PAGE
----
Some of you young'ns may be wondering why on earth a magazine would be interested in publishing an "episode guide" to a TV series. The answer is that in 1979, virtually no one knew of anything called The Internet and sites like imdb.com weren't even a fantasy of anyone's. To find anything out about any show you liked, you needed a book or a magazine which listed information in it. By the way, talk about post-production... The Aftermath didn't see release until 1982 and remains an obscure cult sci-fi film today. And I wonder how many of those USCSS Nostromo hats were sold! (At $7.95)
In this article about the upcoming series Buck Rogers in the 25th Century, we learn about some of the production problems that plagued sci-fi series of the time. Fantastic Journey, which was yanked after 10 episodes, was plagued by issues ranging from budget to time constraints to constant meddling from the network (NBC.)
Few teen boys could forget the sight of sultry Pamela Hensley as Princess Ardala in her crazed get-ups, courtesy of French costume designer Jean-Pierre Dorléac.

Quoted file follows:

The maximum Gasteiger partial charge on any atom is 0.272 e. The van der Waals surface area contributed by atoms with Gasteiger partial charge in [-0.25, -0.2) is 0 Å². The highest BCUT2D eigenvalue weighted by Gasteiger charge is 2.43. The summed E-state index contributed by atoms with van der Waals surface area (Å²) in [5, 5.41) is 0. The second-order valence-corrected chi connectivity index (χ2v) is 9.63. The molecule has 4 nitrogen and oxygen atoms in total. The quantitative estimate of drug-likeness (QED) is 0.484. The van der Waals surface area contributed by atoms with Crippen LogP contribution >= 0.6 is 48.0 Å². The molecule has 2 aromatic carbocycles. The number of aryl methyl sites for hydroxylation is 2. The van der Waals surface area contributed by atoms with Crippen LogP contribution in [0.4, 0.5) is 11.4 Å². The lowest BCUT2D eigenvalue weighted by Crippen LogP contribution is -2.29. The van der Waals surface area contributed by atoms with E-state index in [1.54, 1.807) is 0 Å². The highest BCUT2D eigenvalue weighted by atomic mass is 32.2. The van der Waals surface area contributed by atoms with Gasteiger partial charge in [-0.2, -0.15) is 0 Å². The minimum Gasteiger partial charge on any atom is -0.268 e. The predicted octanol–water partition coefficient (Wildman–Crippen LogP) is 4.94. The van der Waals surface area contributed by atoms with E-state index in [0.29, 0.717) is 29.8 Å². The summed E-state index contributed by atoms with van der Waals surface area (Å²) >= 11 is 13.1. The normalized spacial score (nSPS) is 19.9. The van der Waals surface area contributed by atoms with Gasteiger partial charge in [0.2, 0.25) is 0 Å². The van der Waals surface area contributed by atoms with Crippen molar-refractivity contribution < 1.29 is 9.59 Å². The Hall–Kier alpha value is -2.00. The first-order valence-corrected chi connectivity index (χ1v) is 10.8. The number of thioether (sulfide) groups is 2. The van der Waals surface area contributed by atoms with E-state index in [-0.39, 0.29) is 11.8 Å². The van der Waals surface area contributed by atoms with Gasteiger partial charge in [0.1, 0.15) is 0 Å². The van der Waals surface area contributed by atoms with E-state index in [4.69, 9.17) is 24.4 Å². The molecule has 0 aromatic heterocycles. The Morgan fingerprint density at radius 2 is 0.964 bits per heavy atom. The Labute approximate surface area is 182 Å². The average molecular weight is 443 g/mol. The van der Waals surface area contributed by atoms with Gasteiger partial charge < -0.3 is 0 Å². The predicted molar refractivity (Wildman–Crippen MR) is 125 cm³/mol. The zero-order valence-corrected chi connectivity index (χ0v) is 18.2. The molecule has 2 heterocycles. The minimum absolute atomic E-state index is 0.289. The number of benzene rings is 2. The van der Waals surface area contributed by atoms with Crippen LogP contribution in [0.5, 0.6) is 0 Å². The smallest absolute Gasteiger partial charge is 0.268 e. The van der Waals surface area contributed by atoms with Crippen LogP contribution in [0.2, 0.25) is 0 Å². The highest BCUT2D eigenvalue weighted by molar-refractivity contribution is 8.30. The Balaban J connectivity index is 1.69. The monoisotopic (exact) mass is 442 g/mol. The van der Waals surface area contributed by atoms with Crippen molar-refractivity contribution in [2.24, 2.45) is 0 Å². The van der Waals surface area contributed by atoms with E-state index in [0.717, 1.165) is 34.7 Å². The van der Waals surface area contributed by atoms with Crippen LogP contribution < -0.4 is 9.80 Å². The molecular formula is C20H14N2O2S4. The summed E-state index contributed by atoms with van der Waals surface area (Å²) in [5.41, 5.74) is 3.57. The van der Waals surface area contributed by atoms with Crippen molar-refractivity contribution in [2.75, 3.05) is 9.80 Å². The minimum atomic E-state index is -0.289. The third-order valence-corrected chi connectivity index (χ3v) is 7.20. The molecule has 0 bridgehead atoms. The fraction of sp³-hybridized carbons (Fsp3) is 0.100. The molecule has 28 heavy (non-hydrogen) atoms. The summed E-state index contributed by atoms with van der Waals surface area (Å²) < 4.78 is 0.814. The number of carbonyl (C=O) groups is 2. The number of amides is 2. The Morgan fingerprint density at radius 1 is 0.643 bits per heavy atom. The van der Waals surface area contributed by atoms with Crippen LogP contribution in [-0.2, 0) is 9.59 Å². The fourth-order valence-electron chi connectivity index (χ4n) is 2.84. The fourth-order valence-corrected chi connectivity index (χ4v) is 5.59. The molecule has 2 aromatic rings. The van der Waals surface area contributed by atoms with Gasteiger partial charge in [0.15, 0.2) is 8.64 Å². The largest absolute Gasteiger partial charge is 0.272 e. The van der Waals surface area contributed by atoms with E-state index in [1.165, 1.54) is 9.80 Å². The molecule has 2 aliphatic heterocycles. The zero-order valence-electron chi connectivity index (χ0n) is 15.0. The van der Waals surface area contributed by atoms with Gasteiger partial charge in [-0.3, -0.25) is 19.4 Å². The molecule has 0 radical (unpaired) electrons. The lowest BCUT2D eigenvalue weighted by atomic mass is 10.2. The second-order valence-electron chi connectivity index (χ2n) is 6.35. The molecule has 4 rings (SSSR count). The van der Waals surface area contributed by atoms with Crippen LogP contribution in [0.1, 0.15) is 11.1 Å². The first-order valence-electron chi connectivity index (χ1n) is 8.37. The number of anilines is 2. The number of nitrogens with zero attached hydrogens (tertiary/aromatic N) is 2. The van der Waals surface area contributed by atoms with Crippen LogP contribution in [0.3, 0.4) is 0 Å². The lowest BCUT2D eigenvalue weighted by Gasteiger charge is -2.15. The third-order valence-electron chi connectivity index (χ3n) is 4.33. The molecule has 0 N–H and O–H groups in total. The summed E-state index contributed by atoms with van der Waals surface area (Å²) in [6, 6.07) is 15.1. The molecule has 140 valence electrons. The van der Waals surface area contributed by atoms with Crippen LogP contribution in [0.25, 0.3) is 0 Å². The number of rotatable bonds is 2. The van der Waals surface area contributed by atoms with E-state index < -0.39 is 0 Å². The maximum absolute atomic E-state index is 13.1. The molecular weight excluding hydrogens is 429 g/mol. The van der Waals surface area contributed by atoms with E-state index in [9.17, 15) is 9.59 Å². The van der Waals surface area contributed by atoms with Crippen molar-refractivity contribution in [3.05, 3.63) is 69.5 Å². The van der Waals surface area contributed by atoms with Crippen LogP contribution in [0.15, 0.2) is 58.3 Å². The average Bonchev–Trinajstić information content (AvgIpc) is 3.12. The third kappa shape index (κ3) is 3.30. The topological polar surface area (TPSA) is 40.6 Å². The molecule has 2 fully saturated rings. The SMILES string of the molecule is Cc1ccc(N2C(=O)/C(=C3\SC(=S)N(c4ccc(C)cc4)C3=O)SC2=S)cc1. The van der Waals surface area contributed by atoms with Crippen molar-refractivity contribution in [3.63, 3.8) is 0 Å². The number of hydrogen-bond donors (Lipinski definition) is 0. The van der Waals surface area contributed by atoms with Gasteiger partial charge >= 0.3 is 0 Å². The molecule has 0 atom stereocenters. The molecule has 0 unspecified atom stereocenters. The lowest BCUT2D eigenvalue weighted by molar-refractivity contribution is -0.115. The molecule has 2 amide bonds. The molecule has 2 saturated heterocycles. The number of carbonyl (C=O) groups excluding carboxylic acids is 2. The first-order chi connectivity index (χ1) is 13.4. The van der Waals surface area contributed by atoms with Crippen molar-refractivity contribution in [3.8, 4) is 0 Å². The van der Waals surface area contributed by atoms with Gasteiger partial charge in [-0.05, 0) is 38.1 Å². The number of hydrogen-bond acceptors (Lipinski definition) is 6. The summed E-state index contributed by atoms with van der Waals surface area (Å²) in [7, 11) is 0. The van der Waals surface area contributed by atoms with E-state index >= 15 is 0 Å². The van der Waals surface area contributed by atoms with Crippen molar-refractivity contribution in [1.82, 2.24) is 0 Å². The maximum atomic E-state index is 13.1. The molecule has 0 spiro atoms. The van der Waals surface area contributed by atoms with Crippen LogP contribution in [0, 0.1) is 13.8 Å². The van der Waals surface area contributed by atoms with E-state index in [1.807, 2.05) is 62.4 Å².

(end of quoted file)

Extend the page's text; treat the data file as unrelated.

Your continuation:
Erin Gray as Colonel Wilma Deering was initially presented as a capable, decisive character, but by the end of the series had devolved into a mini-skirt-wearing piece of window-dressing. Gil Gerard only wore this flight suit a brief while before opting for the much-preferred skin-tight white suits of the future. (Eventually, he had to augment those with other pieces of clothing, however, due to weight gain.)
It's amazing how much fine print in magazines is wrong. Diminutive actor Felix Silla is listed as Felix Silva! Trivia: Did you know that Silla not only played Twiki on Buck Rogers, but also protrayed Cousin Itt on The Addams Family? The voice of Twiki was performed, for most of the run, by famed voice artist Mel Blanc (who provided the speaking voices of countless Looney Tunes characters from Bugs Bunny, Daffy Duck and Porky Pig on down!)
How fun! I have to laugh at the writing on the side of the cars, "Universal Studios GlamorTram!"
I guess it was a great way to make use of leftover props & costumes from the short-lived series. (A reboot called Galactica 1980 came and went soon after this with only ten episodes produced. The franchise met with greater success in 2004 with a new rendition.)
In case any sci-fi completists out there wanted to see this two-page spread together, I've made this version.
The article goes in-depth into the creation of this attraction.
This attraction was in place at Universal Studios until 1992 when it was replaced with Back to the Future: The Ride.